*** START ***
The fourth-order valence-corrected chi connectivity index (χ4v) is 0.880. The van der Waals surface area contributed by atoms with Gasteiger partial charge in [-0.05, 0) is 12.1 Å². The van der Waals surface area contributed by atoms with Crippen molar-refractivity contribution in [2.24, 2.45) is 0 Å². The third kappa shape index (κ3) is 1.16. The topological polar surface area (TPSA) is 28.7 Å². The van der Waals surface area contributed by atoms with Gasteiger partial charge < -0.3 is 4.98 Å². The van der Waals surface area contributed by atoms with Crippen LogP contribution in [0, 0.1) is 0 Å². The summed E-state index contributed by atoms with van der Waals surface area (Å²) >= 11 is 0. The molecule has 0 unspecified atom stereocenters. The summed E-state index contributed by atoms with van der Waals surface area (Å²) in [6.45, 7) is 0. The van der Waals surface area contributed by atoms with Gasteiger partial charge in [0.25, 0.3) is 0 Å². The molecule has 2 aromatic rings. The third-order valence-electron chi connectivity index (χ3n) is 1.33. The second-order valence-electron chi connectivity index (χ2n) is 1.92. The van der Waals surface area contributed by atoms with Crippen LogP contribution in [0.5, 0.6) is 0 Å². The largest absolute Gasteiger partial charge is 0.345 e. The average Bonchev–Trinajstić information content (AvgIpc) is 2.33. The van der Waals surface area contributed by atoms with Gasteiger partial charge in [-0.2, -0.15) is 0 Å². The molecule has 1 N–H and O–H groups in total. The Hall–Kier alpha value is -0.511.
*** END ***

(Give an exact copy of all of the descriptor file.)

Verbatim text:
The fourth-order valence-corrected chi connectivity index (χ4v) is 0.880. The van der Waals surface area contributed by atoms with Gasteiger partial charge in [-0.05, 0) is 12.1 Å². The van der Waals surface area contributed by atoms with Crippen molar-refractivity contribution in [2.24, 2.45) is 0 Å². The third kappa shape index (κ3) is 1.16. The topological polar surface area (TPSA) is 28.7 Å². The van der Waals surface area contributed by atoms with Gasteiger partial charge < -0.3 is 4.98 Å². The van der Waals surface area contributed by atoms with Crippen LogP contribution in [0, 0.1) is 0 Å². The summed E-state index contributed by atoms with van der Waals surface area (Å²) >= 11 is 0. The molecule has 0 unspecified atom stereocenters. The summed E-state index contributed by atoms with van der Waals surface area (Å²) in [6.45, 7) is 0. The van der Waals surface area contributed by atoms with Gasteiger partial charge in [0.25, 0.3) is 0 Å². The molecule has 2 aromatic rings. The third-order valence-electron chi connectivity index (χ3n) is 1.33. The second-order valence-electron chi connectivity index (χ2n) is 1.92. The van der Waals surface area contributed by atoms with Crippen LogP contribution in [0.5, 0.6) is 0 Å². The largest absolute Gasteiger partial charge is 0.345 e. The average Bonchev–Trinajstić information content (AvgIpc) is 2.33. The van der Waals surface area contributed by atoms with Gasteiger partial charge in [-0.2, -0.15) is 0 Å². The molecule has 1 N–H and O–H groups in total. The Hall–Kier alpha value is -0.511.